Today “K-19: The Widowmaker” hits shelves on Blu-ray (pass) as does a no-frills version of “Escape From L.A.” (um, pass).
But one noteworthy release is “Saving Private Ryan,” making its Blu-ray debut as part of Paramount’s “Sapphire Series.” (Paramount distributes most of DreamWorks titles made before its sale to Disney.)
As you would expect, the movie looks fantastic on the format. The opening sequence, heck, most of the movie, is vivid in its graininess and the colors pop, even in the movie’s saturated and muted look and design. And the details -- even the shine of the weapons -- are extraordinary.
Sam Rockwell is reteaming with Jon Favreau for another comic book adaptation, DreamWorks' "Cowboys and Aliens."
Rockwell, who portrays arms manufacturer Justin Hammer in the Favreau-directed "Iron Man 2," has joined the cast of "Cowboys," the alien invasion-meets-the Wild West project that Favreau begins shooting in June.
Daniel Craig, Olivia Wilde and Harrison Ford are already cast in the tale, based on a Platinum Studios graphic novel, of cowboys and Indians rising up against aliens.
Rockwell will play a bar owner named Doc who joins in the pursuit of the aliens. Once Favreau and the writers -- Alex Kurtzman, Roberto Orci and Damon Lindelof -- learned that Rockwell was interested in the movie, they reconceived and expanded the role, which initially called for a heavy-set man.
Joseph Gordon-Levitt, who last starred as a lovelorn man in "(500) Days of Summer," is taking a turn into action territory.
The actor is in final negotiations to star in "Premium Rush," a Columbia chase thriller being directed by David Koepp. He also is in talks to topline "Looper," a sci-fi thriller that will reteam him with "Brick" director Rian Johnson.
"Rush" sees Gordon-Levitt as a New York bike messenger who picks up an envelope at Columbia University, only to be chased throughout the city by a dirty cop desperate to get his hands on it.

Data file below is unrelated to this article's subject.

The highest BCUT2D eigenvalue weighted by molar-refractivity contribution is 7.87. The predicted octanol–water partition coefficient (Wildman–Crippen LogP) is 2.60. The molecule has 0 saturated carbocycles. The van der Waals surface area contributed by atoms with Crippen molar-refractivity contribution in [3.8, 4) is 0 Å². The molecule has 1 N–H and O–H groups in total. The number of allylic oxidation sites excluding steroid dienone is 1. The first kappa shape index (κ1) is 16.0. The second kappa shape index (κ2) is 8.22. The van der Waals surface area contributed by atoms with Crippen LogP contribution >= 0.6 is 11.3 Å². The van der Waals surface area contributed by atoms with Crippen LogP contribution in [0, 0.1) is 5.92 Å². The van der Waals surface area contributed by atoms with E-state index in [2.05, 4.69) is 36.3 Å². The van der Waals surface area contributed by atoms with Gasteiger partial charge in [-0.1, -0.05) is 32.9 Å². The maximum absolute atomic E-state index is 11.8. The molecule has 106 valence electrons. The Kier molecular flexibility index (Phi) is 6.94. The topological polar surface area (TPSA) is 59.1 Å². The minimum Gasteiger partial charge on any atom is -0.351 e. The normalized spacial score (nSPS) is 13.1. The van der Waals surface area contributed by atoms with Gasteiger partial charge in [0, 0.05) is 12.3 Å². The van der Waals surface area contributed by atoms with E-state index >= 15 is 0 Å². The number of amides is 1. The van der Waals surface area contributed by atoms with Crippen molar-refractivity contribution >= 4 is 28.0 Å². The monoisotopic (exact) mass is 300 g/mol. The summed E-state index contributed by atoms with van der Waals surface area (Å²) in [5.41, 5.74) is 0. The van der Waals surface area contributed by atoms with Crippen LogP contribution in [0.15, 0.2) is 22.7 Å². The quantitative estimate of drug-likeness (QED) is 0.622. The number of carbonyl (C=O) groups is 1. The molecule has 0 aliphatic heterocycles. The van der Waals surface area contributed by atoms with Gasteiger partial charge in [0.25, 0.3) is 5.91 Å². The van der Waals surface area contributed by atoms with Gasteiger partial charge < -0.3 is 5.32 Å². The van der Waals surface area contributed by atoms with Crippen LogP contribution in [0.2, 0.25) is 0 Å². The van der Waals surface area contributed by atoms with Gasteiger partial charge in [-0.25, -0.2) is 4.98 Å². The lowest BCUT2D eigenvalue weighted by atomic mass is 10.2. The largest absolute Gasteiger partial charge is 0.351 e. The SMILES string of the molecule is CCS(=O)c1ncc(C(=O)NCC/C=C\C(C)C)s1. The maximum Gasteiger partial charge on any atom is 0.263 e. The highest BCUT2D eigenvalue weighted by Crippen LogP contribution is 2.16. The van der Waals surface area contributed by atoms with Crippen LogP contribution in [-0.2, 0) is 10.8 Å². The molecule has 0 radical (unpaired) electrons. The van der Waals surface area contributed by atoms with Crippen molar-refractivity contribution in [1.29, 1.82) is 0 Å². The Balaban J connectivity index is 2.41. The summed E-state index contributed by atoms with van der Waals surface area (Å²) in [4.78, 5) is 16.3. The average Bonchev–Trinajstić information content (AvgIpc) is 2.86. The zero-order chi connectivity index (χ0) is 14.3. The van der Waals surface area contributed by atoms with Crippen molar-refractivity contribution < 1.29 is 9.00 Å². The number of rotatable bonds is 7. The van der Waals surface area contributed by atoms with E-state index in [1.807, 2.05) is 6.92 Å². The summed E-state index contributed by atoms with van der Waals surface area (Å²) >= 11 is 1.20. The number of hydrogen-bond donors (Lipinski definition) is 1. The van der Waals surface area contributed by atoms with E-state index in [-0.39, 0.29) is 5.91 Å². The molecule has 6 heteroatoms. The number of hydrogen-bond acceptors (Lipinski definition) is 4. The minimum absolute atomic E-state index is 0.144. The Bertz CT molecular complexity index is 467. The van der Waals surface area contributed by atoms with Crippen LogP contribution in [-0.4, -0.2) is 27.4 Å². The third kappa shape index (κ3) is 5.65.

Koepp, one of the town's hottest screenwriters, wrote the script with John Kamps. Gavin Polone, who produced "Zombieland" for the studio, is producing the pic, which is eyeing a late-summer start. Matt Tolmach and Elizabeth Cantillon are overseeing for the studio.
First we heard "Kick-Ass" director Matthew Vaughn was a top candidate to direct Fox's "X-Men: First Class." Then he passed on the project last week. But now, we've confirmed, he's back in negotiations to helm the next installment of the enduring superhero franchise.
How did this happen? Let's examine the big factor that would, like metal controlled by Magneto, draw Vaughn back to the project.
Bottom line: Fox needs this movie to open next year, Vaughn knows it's a great chance for him, and both are willing to bend to make a deal. Here's the backstory from our sources:
Signs are pointing to film-short burnout in Hollywood.
Just over a week ago, a short named "The Raven" hit the town, generating instant buzz as the must-see mini-movie that a talented filmmaker made in order to get noticed.
The short, by Ricardo De Montreuil, focuses on a young man with powers being chased around downtown Los Angeles by robotic police drones, while a giant police ship coordinates the effort from the skies above.
But as opposed to stratospheric excitement caused by "Panic Attack!" -- he hot short about a robot that made the rounds back in November -- the buzz subsided after a few days, and people moved on.
Daniel Espinosa, the Swedish director behind the European crime thriller "Snabba Cash" and one of the hottest helmers in town, is zeroing in on his first English-language project.
The director is fielding offers to direct high-profile films for several studios and is in contention on several other projects, all involving such big names as Leonardo DiCaprio, Bryan Singer and Benicio Del Toro.
“True Blood” co-star Mehcad Brooks, Serinda Swan, Sid Haig and Daniel Bernhardt are starring in an indie horror movie from Bubble Factory with the working title of “Lockjaw.”